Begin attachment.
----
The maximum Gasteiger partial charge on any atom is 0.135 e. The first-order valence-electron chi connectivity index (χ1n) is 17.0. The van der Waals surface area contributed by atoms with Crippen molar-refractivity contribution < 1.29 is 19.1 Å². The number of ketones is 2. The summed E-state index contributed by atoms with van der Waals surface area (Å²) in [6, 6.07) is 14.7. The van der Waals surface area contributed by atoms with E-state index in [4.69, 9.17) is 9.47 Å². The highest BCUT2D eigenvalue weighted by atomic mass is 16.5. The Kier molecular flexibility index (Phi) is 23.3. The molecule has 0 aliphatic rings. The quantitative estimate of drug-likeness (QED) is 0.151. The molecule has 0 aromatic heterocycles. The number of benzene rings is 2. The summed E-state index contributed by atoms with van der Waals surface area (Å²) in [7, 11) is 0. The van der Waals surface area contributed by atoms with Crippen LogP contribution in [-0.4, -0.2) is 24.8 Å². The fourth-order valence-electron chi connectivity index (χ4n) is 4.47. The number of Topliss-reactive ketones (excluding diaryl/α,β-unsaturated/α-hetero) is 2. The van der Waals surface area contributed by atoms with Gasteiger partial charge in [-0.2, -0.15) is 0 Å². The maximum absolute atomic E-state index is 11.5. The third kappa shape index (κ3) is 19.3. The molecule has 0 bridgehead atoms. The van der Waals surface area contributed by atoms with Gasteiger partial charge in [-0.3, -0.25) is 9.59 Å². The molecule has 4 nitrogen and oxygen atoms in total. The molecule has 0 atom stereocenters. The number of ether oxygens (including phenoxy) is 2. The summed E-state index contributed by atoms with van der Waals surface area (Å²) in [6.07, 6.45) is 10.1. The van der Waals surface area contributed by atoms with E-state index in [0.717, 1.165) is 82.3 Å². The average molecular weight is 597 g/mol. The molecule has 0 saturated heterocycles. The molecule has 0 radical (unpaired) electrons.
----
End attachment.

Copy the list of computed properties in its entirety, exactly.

The maximum Gasteiger partial charge on any atom is 0.135 e. The first-order valence-electron chi connectivity index (χ1n) is 17.0. The van der Waals surface area contributed by atoms with Crippen molar-refractivity contribution < 1.29 is 19.1 Å². The number of ketones is 2. The summed E-state index contributed by atoms with van der Waals surface area (Å²) in [6, 6.07) is 14.7. The van der Waals surface area contributed by atoms with E-state index in [4.69, 9.17) is 9.47 Å². The highest BCUT2D eigenvalue weighted by atomic mass is 16.5. The Kier molecular flexibility index (Phi) is 23.3. The molecule has 0 aliphatic rings. The quantitative estimate of drug-likeness (QED) is 0.151. The molecule has 0 aromatic heterocycles. The number of benzene rings is 2. The summed E-state index contributed by atoms with van der Waals surface area (Å²) in [7, 11) is 0. The van der Waals surface area contributed by atoms with Crippen LogP contribution in [-0.4, -0.2) is 24.8 Å². The fourth-order valence-electron chi connectivity index (χ4n) is 4.47. The number of Topliss-reactive ketones (excluding diaryl/α,β-unsaturated/α-hetero) is 2. The van der Waals surface area contributed by atoms with Gasteiger partial charge in [-0.2, -0.15) is 0 Å². The maximum absolute atomic E-state index is 11.5. The third kappa shape index (κ3) is 19.3. The molecule has 0 bridgehead atoms. The van der Waals surface area contributed by atoms with Gasteiger partial charge in [-0.3, -0.25) is 9.59 Å². The molecule has 4 nitrogen and oxygen atoms in total. The molecule has 0 atom stereocenters. The number of ether oxygens (including phenoxy) is 2. The summed E-state index contributed by atoms with van der Waals surface area (Å²) in [6.07, 6.45) is 10.1. The van der Waals surface area contributed by atoms with E-state index in [0.717, 1.165) is 82.3 Å². The average molecular weight is 597 g/mol. The molecule has 0 saturated heterocycles. The molecule has 0 radical (unpaired) electrons.